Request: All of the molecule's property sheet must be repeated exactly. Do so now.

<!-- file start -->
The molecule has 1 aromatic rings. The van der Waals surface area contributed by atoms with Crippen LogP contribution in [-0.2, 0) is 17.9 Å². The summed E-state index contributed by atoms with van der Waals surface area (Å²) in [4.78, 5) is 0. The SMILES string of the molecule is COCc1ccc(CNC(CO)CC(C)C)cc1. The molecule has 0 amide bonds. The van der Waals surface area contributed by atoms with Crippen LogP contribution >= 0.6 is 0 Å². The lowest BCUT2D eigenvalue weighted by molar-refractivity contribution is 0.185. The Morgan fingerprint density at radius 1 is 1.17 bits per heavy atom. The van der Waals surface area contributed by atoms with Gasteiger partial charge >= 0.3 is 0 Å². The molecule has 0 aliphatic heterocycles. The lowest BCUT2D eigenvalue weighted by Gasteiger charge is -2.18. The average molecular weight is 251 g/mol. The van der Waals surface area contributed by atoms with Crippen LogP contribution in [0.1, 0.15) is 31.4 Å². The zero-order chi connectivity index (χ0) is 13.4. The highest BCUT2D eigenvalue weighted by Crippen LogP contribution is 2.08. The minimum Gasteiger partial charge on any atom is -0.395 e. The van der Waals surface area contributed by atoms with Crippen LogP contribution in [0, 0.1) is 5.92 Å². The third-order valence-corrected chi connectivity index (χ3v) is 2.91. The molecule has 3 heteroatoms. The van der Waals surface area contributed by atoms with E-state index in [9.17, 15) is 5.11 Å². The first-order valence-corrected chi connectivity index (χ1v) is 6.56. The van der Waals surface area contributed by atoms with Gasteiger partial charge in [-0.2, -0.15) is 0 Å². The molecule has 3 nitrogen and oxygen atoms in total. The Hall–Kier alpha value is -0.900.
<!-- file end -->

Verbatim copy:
The molecule has 1 aromatic rings. The van der Waals surface area contributed by atoms with Crippen LogP contribution in [-0.2, 0) is 17.9 Å². The summed E-state index contributed by atoms with van der Waals surface area (Å²) in [4.78, 5) is 0. The SMILES string of the molecule is COCc1ccc(CNC(CO)CC(C)C)cc1. The molecule has 0 amide bonds. The van der Waals surface area contributed by atoms with Crippen LogP contribution >= 0.6 is 0 Å². The lowest BCUT2D eigenvalue weighted by molar-refractivity contribution is 0.185. The Morgan fingerprint density at radius 1 is 1.17 bits per heavy atom. The van der Waals surface area contributed by atoms with Gasteiger partial charge >= 0.3 is 0 Å². The molecule has 0 aliphatic heterocycles. The lowest BCUT2D eigenvalue weighted by Gasteiger charge is -2.18. The average molecular weight is 251 g/mol. The van der Waals surface area contributed by atoms with Crippen LogP contribution in [0.1, 0.15) is 31.4 Å². The zero-order chi connectivity index (χ0) is 13.4. The highest BCUT2D eigenvalue weighted by Crippen LogP contribution is 2.08. The minimum Gasteiger partial charge on any atom is -0.395 e. The van der Waals surface area contributed by atoms with Crippen LogP contribution in [0, 0.1) is 5.92 Å². The third-order valence-corrected chi connectivity index (χ3v) is 2.91. The molecule has 3 heteroatoms. The van der Waals surface area contributed by atoms with E-state index in [9.17, 15) is 5.11 Å². The first-order valence-corrected chi connectivity index (χ1v) is 6.56. The van der Waals surface area contributed by atoms with Gasteiger partial charge in [-0.2, -0.15) is 0 Å². The molecule has 3 nitrogen and oxygen atoms in total. The Hall–Kier alpha value is -0.900.